A total of 35 million people worldwide are living with HIV or AIDS, and in the 30-plus years since the beginning of the epidemic, many scientific and social breakthroughs have been achieved.
PrEP, or Pre-Exposure Prophylaxis, is endorsed by the American government as a new defense against the disease, and its pill, Truvada, is widely available. About 13 million HIV positive people are taking life-saving medications that extend their lives by decades and suppress the AIDS virus. The majority of those people are in low-to-middle income countries like Nigeria.
Mother-to-Child transmission for HIV positive mothers who are on treatment is less than 2 percent. However, a new study looking at 3,500 women show that new cocktails of drugs can decrease the risk from 1.8 percent for the control to .5 percent for the experimental group.
While there have been steps leading us forward, the fight is still far from over. About 40 percent of HIV positive Americans are currently receiving care. Also, only about a third of HIV patients in this country have the disease under control—meaning low viral levels in the blood, which prevents problems in other organs.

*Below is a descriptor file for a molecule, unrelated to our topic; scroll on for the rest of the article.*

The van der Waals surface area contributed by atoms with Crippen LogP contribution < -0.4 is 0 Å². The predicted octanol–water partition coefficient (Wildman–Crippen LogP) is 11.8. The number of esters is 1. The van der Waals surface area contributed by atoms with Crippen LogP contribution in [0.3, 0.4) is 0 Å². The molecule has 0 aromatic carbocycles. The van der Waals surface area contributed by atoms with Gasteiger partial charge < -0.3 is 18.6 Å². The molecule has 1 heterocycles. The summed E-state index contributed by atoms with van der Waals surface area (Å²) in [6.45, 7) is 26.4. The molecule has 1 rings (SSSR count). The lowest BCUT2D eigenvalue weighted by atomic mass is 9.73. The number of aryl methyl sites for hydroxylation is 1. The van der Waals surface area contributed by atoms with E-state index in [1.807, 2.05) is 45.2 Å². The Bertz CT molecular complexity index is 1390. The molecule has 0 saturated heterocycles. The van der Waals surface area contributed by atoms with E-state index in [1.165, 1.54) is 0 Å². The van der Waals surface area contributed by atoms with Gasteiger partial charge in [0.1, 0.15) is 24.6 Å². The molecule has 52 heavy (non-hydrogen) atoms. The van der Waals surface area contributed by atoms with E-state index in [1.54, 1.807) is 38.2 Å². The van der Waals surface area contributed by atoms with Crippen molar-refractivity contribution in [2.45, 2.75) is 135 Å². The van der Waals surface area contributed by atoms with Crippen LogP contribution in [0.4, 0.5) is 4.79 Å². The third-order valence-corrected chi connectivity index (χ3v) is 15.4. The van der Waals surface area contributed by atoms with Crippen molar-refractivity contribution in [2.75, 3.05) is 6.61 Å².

Black men who have sex with men as well as Black women are still the most at-risk for contracting the disease.
The theme for the 26th annual World AIDS Days is “AIDS Free Generation.” This isn’t about going back to a “time where we remember when…” but moving forward as an educated and empowered body to make better choices, fight harder, and be stronger to eradicate AIDS from our lives but not memories.
We will remember the 40 million lives that were lost to AIDS, and build upon their legacy to bring about a generation that is AIDS free.
S.C. Rhyne is a blogger and novelist in New York City. Follow the author on Twitter @ReporterandGirl, http://Facebook.com/TheReporterandTheGirl and visit her website at http://www.SCRhyne.com